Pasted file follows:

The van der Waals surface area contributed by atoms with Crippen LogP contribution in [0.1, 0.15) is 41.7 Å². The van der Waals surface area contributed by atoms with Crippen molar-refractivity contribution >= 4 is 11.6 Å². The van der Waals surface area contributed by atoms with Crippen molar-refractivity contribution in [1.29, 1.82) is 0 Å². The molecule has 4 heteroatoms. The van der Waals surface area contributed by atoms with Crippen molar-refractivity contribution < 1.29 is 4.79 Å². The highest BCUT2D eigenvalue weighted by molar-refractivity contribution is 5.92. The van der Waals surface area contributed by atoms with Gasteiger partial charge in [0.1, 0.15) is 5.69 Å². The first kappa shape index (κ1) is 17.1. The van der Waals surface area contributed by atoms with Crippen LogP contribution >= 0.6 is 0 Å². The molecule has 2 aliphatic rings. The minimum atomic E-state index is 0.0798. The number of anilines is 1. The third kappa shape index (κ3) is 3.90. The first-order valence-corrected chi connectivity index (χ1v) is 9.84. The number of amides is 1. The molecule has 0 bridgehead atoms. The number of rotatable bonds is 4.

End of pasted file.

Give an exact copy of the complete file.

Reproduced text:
The van der Waals surface area contributed by atoms with Crippen LogP contribution in [0.1, 0.15) is 41.7 Å². The van der Waals surface area contributed by atoms with Crippen molar-refractivity contribution >= 4 is 11.6 Å². The van der Waals surface area contributed by atoms with Crippen molar-refractivity contribution in [1.29, 1.82) is 0 Å². The molecule has 4 heteroatoms. The van der Waals surface area contributed by atoms with Crippen molar-refractivity contribution < 1.29 is 4.79 Å². The highest BCUT2D eigenvalue weighted by molar-refractivity contribution is 5.92. The van der Waals surface area contributed by atoms with Gasteiger partial charge in [0.1, 0.15) is 5.69 Å². The first kappa shape index (κ1) is 17.1. The van der Waals surface area contributed by atoms with Crippen LogP contribution >= 0.6 is 0 Å². The molecule has 2 aliphatic rings. The minimum atomic E-state index is 0.0798. The number of anilines is 1. The third kappa shape index (κ3) is 3.90. The first-order valence-corrected chi connectivity index (χ1v) is 9.84. The number of amides is 1. The molecule has 0 bridgehead atoms. The number of rotatable bonds is 4.